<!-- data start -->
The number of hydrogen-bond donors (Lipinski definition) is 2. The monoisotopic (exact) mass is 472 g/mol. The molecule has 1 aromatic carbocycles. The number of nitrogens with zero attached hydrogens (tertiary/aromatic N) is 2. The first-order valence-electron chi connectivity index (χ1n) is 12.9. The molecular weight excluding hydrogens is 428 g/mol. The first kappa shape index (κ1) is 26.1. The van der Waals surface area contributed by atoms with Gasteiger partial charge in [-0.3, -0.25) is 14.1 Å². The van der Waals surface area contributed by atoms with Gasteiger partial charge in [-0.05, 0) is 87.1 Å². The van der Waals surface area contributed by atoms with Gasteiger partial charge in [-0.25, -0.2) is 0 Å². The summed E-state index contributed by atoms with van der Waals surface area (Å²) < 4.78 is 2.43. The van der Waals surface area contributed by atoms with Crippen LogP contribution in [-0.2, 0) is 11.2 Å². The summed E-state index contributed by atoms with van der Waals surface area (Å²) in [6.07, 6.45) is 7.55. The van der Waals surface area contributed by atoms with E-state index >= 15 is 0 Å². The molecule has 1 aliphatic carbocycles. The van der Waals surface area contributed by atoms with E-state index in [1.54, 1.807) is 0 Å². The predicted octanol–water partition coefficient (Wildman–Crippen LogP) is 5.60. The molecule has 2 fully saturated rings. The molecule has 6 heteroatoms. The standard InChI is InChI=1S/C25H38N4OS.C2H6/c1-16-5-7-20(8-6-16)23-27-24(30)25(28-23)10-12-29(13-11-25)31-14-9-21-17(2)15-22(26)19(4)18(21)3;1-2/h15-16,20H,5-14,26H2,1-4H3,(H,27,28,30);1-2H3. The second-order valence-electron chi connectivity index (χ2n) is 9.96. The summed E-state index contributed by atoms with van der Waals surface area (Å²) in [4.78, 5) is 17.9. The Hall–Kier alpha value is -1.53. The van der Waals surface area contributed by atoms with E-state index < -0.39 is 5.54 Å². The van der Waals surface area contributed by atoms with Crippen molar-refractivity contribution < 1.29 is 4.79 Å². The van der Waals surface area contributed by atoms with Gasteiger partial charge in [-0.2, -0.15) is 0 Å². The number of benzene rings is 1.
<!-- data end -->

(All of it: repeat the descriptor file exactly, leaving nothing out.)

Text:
The number of hydrogen-bond donors (Lipinski definition) is 2. The monoisotopic (exact) mass is 472 g/mol. The molecule has 1 aromatic carbocycles. The number of nitrogens with zero attached hydrogens (tertiary/aromatic N) is 2. The first-order valence-electron chi connectivity index (χ1n) is 12.9. The molecular weight excluding hydrogens is 428 g/mol. The first kappa shape index (κ1) is 26.1. The van der Waals surface area contributed by atoms with Gasteiger partial charge in [-0.3, -0.25) is 14.1 Å². The van der Waals surface area contributed by atoms with Gasteiger partial charge in [-0.05, 0) is 87.1 Å². The van der Waals surface area contributed by atoms with Gasteiger partial charge in [-0.25, -0.2) is 0 Å². The summed E-state index contributed by atoms with van der Waals surface area (Å²) < 4.78 is 2.43. The van der Waals surface area contributed by atoms with Crippen LogP contribution in [-0.2, 0) is 11.2 Å². The summed E-state index contributed by atoms with van der Waals surface area (Å²) in [6.07, 6.45) is 7.55. The van der Waals surface area contributed by atoms with E-state index >= 15 is 0 Å². The molecule has 1 aliphatic carbocycles. The van der Waals surface area contributed by atoms with E-state index in [1.54, 1.807) is 0 Å². The predicted octanol–water partition coefficient (Wildman–Crippen LogP) is 5.60. The molecule has 2 fully saturated rings. The molecule has 6 heteroatoms. The standard InChI is InChI=1S/C25H38N4OS.C2H6/c1-16-5-7-20(8-6-16)23-27-24(30)25(28-23)10-12-29(13-11-25)31-14-9-21-17(2)15-22(26)19(4)18(21)3;1-2/h15-16,20H,5-14,26H2,1-4H3,(H,27,28,30);1-2H3. The second-order valence-electron chi connectivity index (χ2n) is 9.96. The summed E-state index contributed by atoms with van der Waals surface area (Å²) in [4.78, 5) is 17.9. The Hall–Kier alpha value is -1.53. The van der Waals surface area contributed by atoms with E-state index < -0.39 is 5.54 Å². The van der Waals surface area contributed by atoms with Crippen molar-refractivity contribution < 1.29 is 4.79 Å². The van der Waals surface area contributed by atoms with Gasteiger partial charge in [-0.2, -0.15) is 0 Å². The number of benzene rings is 1.